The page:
Published on February 4, 2021

Electrification Revolution – the Rise of EV SPACs

EVs Poised to Reshape Auto Industry

The EV market is seeing improving technology, strong regulatory tailwinds, and ongoing investment into electrification by incumbent automakers. PitchBook expects the EV market size to expand from $102.3 billion in 2020 to $436.6 billion in 2025. Government commitments to phasing out gasoline and diesel vehicle sales will play a key role in the adoption of electric cars. GM recently announced plans to offer electric vehicles exclusively by 2035.

Strong investor enthusiasm for electrification has led to soaring valuations in the EV market space, with publicly traded companies such as Tesla Motors and NIO (NYSE: NIO) experiencing stratospheric stock gains. To capitalize on this increasingly popular trade, several electric car startups including Canoo, Fisker Inc, Karma Automotive, and Lordstown Motors have gone public or announced plans to debut on public markets, many through EV SPAC deals.

It has become increasingly clear that the next era of the automotive industry will most likely be electric. The technology has matured, and now electric cars generally offer better performance, design, and safety than gas-powered vehicles. Ongoing investment into improving the convenience and affordability of electric vehicle ownership could expand the market fourfold over the next five years.

Regulation is also a key factor in the electrification story; China, Denmark, France, India, Israel, Norway, the UK, and Sweden have made soft commitments to phasing out new gasoline and diesel vehicle sales within the 2030-2040 timeframe. Some municipalities are moving more quickly, with cities including Amsterdam, Brussels, Los Angeles, London, Madrid, Paris, Rome, and Vancouver making soft commitments to phase out gasoline and diesel vehicles by 2025-2030. In the US, California and Massachusetts have announced plans to ban the sale of gas-powered vehicles by 2035. These measures set an important precedent, and PitchBook believes that a nationwide mandate to ban all sales of new gas-powered vehicles by 2035 could be in the cards for the US.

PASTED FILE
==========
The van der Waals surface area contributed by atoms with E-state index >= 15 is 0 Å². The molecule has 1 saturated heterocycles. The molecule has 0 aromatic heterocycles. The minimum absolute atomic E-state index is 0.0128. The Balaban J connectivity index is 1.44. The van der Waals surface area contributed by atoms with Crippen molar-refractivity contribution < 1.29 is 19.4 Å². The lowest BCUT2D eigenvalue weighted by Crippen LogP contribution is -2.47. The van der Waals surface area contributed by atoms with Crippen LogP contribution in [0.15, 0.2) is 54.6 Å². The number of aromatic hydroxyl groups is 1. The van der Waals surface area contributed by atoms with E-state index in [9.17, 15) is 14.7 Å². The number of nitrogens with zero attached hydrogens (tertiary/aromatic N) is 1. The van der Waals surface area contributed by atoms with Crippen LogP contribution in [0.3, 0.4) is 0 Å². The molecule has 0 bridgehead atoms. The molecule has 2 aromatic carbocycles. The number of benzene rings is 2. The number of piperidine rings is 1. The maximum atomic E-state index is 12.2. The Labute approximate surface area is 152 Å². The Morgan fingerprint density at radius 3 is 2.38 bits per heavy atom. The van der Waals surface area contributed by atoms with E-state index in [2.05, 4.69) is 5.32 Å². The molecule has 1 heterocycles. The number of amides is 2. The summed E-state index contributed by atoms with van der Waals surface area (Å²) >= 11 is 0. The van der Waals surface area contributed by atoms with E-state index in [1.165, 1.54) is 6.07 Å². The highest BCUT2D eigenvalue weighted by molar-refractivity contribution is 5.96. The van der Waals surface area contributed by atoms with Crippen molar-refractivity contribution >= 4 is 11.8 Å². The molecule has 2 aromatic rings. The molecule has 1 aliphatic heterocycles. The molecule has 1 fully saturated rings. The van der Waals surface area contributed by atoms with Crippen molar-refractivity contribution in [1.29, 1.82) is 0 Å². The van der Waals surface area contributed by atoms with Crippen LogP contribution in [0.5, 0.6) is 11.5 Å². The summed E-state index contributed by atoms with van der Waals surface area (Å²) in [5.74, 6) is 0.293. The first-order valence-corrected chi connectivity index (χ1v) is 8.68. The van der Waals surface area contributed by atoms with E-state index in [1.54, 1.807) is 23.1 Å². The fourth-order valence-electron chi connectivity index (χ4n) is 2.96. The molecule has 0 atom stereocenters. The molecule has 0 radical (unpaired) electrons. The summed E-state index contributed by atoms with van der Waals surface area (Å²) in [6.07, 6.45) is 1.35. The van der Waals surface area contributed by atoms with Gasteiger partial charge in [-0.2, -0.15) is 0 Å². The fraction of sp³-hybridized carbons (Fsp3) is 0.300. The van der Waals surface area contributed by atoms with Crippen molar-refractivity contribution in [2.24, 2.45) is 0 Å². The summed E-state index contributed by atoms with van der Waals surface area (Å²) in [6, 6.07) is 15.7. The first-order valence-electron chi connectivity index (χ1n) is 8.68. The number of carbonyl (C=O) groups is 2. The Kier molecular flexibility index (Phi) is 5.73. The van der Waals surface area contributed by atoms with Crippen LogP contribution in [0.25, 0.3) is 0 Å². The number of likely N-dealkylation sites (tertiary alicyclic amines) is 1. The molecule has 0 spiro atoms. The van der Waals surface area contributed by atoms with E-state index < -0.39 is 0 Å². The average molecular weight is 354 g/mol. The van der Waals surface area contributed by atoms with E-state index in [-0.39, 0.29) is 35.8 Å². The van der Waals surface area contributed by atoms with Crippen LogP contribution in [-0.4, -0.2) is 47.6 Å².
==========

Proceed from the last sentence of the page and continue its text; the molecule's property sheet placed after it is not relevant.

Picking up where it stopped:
A $400+ billion market opportunity

Electric vehicles market size ($B)

Source: Bloomberg New Energy Finance, internal PitchBook estimates | Geography: Global

Note: Refers to sales of passenger electric vehicles

Electric vehicles penetration

Source: Bloomberg New Energy Finance, internal PitchBook estimates | Geography: Global

Note: Refers to sales of passenger electric vehicles.

The EV Spac Boom

Many emerging electric vehicle startups are on course to enter the automotive market in the next few years and significantly disrupt the incumbent automakers. Recently, several of these new entrants have announced plans to debut on public markets via SPAC reverse mergers. Because they offer quicker time-to-market and less scrutiny, SPACs are an attractive listing option for electric vehicle companies and, more broadly, startups that are highly capital-intensive and in the pre- to early revenue stages.

These deals enable companies to mitigate market volatility and strike while the iron is hot. Investor enthusiasm for electrification is strong right now, and it is an opportune time for electric vehicle companies to raise capital from public market investors, as valuations in the space are high. Publicly traded electric vehicle stocks have seen a strong runup in the last few months. However, these favorable conditions may not last, and market volatility could return unexpectedly. Hence, according to PitchBook, electric vehicle management teams may view a traditional IPO as too lengthy of a process.